Threats are often from an external perspective, they could cause a threat or cause a problem for your business. Examples of threats could include rising unemployment, threat of recession, forward integration of suppliers, new entrants, increasing competition, higher cost of capital and the uncertainty of global markets.
Consider this quadrant through the lens of your competition. This will be dynamic as they respond to your strategy and new threat emerge. It can also be looked at through game theory where we can experiment with different competitor strategies and the impact on your own operations.
SWOT in Practice
Now that your SWOT is complete it’s time to create some actions and put the strategy in place. The first step is to look at the strengths and apply them to the opportunities to take immediate advantage. After that examine how the strengths can build defences against the threats you identified. This will create a list of (relatively) easy wins which should be assigned to your team and progress monitored.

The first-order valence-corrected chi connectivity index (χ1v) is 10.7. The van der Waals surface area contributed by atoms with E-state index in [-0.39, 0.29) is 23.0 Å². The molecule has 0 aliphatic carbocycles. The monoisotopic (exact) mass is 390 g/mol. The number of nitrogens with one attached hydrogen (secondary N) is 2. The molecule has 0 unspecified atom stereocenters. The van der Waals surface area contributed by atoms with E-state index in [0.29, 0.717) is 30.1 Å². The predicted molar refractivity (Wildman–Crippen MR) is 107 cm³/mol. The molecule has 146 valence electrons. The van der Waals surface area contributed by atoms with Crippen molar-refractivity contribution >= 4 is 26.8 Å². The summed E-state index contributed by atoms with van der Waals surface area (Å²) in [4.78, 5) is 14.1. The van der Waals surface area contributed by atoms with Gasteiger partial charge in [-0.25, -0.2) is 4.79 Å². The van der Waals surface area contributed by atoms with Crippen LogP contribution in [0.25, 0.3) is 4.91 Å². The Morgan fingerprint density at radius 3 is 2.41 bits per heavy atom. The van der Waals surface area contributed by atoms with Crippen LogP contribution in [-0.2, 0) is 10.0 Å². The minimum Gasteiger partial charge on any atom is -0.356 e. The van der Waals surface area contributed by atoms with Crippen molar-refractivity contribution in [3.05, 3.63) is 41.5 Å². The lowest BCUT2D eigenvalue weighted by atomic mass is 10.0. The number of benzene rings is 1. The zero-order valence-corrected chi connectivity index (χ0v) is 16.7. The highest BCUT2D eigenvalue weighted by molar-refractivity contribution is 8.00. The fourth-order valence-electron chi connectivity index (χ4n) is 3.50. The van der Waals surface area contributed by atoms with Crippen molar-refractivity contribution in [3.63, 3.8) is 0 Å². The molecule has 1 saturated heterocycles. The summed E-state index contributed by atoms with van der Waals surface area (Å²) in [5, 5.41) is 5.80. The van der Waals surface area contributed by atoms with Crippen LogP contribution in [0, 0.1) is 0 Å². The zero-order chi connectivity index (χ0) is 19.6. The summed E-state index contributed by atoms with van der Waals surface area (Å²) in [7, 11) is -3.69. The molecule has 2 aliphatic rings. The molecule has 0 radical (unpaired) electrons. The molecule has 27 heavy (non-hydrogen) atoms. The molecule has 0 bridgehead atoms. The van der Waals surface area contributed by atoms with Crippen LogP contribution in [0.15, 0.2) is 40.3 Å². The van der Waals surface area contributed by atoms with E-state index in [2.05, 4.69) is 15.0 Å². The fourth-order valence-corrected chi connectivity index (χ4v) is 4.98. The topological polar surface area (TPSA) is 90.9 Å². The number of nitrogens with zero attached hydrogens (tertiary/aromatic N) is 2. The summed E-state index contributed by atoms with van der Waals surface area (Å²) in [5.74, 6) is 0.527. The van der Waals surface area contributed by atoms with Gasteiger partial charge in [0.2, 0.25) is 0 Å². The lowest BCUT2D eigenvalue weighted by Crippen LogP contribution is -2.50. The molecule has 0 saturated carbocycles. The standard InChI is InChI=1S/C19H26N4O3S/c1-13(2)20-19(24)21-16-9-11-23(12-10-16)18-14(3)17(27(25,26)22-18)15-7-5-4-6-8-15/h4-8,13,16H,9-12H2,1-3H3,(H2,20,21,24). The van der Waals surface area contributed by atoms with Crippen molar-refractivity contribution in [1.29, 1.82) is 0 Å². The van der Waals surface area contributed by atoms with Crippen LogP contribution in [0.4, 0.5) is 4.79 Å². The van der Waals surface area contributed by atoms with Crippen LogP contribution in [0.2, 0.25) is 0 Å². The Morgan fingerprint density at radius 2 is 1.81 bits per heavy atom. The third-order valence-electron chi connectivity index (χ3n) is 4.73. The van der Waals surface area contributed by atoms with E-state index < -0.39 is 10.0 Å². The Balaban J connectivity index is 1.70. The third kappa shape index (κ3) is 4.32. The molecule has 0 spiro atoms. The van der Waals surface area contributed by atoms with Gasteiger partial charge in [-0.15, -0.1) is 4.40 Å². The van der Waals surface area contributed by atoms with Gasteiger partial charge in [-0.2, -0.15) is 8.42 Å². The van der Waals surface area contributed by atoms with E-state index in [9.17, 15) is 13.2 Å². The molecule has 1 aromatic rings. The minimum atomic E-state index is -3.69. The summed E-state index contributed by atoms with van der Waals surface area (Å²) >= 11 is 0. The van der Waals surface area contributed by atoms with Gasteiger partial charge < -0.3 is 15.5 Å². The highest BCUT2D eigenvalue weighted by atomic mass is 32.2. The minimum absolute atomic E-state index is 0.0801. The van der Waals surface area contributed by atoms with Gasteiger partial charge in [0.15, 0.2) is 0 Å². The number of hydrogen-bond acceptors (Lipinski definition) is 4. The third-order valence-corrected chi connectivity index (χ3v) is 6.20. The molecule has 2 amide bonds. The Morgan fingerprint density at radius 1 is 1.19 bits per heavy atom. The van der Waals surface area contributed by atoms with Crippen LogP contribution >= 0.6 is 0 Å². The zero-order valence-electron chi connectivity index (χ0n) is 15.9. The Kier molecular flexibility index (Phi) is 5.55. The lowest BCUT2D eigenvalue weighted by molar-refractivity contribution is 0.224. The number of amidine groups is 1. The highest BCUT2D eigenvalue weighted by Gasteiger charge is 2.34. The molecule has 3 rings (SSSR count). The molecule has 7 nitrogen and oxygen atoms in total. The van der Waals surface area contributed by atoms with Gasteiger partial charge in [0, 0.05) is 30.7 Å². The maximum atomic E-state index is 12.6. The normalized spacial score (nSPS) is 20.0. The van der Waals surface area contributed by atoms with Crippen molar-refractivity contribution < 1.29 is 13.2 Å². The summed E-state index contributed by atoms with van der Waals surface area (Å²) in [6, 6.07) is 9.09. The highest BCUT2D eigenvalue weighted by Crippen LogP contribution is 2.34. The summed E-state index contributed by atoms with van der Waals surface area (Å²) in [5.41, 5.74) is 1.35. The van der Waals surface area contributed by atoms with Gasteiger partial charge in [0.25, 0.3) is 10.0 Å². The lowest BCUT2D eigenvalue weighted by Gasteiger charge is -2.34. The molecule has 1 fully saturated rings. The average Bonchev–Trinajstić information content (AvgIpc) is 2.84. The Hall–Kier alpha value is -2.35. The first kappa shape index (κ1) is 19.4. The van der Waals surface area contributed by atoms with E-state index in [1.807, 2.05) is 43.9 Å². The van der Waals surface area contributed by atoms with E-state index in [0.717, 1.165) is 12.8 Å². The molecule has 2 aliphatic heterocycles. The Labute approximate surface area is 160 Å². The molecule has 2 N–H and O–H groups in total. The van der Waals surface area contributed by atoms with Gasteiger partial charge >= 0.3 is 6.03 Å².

Next comes weaknesses. Identify where external opportunities help you to combat your own internal weaknesses. They’ll be crossover here and you’ll get bonus points for maximising an opportunity and minimising the impact of a threat at the same time.
When you have completed the steps above, you will have separate lists. Ideally, these lists can be displayed side-by-side so you can have an overall picture of how your business is running and what issues you need to address first. If you consider each list item has an effort and impact associated to it, you’ll be able to focus company resources where the largest return for minimal effort is possible.